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c/o Keith Jones

On Thursday, April 7 and Saturday, April 9, Keith Jones ’22 and Elizabeth Nefferdorf  ’22 performed their senior theater capstone, “Daddy Issues,” at the ’92 Theater. Featuring sketch comedy, musical numbers, and improv, “Daddy Issues” explores the highs and lows of the grieving process and the healing power of a good laugh to get over the loss of a loved one.

At the top of the show, Jones and Nefferdorf, both dressed in black, had a somber discussion about the grief they feel and felt as their fathers combatted serious health issues. Soon, the pair stripped out of their dark clothing to reveal matching sparkling, sequined outfits and performed a musical number. During the upbeat number, the pair sang, “Make it sad, make it sad but funny,” a lyric that perfectly captures the mission of the show: Finding humor in tragic experiences can play a significant role when coping with loss.

In a standout moment from the show, Jones told the story of his father having a seizure in the living room of his childhood home. Jones impersonated various people during this time of emergency—including his mother, a police officer, and a group of EMTs—and brought the house down with an impeccable sense of comedic timing. After his father spent an extended period in the hospital, Jones detailed his struggle to become the man of the house as a “delicate little princess” and to cope with his father’s declining health. In one of the show’s most triumphant moments, Jones exclaimed, “And guess what? He didn’t even die!” before pointing to his dad in the audience to great applause.

In her set, Nefferdorf was dynamic and irreverent as she spoke of navigating grief in the aftermath of her father’s passing. After her father died, Nefferdorf described getting a call from a friend and shouting, “I don’t know what to do! My dad reverse-Nemo-ed me!” Nefferdorf talked about how her friends tried to support her by permitting risky behavior to cope with loss. When she was feeling down in the dumps, her friends urged her, “Don’t kill yourself, you’re so sexy!” Nefferdorf’s true talent as a comedian is her seamless ability to turn grief into humor, inviting the audience to laugh with her at some of her darkest moments.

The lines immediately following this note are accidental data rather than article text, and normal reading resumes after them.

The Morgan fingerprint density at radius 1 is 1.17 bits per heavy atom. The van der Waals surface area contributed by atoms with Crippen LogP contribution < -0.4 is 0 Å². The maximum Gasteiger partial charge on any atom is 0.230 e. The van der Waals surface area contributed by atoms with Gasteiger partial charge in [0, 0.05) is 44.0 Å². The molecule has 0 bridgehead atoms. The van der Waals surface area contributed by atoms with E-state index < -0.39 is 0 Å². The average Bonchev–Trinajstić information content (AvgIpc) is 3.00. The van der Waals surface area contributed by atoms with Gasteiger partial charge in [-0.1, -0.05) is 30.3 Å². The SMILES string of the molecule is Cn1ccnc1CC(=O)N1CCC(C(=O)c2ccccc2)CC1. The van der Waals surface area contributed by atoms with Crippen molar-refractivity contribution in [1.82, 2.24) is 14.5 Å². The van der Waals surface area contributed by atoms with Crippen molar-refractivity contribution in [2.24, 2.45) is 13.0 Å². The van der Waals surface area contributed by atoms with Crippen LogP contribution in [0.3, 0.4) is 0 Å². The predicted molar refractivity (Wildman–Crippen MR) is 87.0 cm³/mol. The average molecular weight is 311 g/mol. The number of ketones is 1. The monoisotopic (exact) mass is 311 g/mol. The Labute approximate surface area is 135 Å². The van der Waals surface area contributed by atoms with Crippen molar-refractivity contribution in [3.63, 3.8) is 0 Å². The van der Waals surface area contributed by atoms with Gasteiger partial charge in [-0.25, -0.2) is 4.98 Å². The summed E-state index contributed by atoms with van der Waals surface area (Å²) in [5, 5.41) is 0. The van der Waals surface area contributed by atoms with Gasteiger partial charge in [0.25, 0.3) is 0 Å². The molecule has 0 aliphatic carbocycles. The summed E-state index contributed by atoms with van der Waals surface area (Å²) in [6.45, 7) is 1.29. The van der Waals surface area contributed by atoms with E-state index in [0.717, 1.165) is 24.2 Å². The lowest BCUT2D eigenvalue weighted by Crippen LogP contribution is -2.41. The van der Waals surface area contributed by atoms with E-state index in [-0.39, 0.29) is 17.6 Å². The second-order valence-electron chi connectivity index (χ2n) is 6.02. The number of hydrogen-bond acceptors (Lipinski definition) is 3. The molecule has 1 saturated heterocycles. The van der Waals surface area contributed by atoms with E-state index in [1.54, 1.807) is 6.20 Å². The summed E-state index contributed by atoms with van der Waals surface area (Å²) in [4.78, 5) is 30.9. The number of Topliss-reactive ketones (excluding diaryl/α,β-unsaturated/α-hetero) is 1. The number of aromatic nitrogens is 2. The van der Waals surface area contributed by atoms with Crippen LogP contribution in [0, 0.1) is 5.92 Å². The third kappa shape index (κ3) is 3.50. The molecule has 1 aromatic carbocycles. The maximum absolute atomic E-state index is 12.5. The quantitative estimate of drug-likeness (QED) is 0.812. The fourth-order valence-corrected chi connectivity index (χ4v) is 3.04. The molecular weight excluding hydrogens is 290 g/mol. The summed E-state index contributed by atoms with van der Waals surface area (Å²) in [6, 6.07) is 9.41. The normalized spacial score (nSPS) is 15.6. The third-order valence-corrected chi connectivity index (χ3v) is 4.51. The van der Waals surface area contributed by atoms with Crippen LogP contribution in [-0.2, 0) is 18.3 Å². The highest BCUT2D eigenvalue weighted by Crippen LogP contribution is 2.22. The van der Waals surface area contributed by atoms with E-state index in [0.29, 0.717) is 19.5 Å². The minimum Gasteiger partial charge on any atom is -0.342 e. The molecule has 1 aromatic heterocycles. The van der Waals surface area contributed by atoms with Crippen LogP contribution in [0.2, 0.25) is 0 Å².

Short videos parodying individuals trying to cope with grief were interspersed throughout the show. In one video, Jones, Nefferdorf, and their friends impersonated celebrities trying to overcome grief. Jones impersonated Liza Minnelli in a short black wig and sequined outfit, capturing the icon’s frenetic energy by shouting, “I just wanna dance,” accompanied by a flurry of jazz hands. Other highlights included a frustrated Steve Irwin ripping up a picture of a stingray and a depressed Candace Cameron Bure mourning her career after making bigoted comments. Another video promoted a fake company called Spychiatry where parents disguised themselves as the psychiatrists of their troubled children. These videos added great variety to the show and highlighted Jones’ and Nefferdorf’s creativity.

At the end of the show, before a reprise of the opening number, Nefferdorf thanked a list of people without whom the show would not be possible. This moment was poignant, and the perfect note to end the show on. As much as “Daddy Issues” is about Ouija boards, inhumane amounts of casserole, and the theatrics of grief, at its core, the show is a story about the power of friendship when facing adversity. Through “Daddy Issues,” Jones’ and Nefferdorf’s stars are far and away on the rise.

Ben Togut can be reached at btogut@wesleyan.edu.

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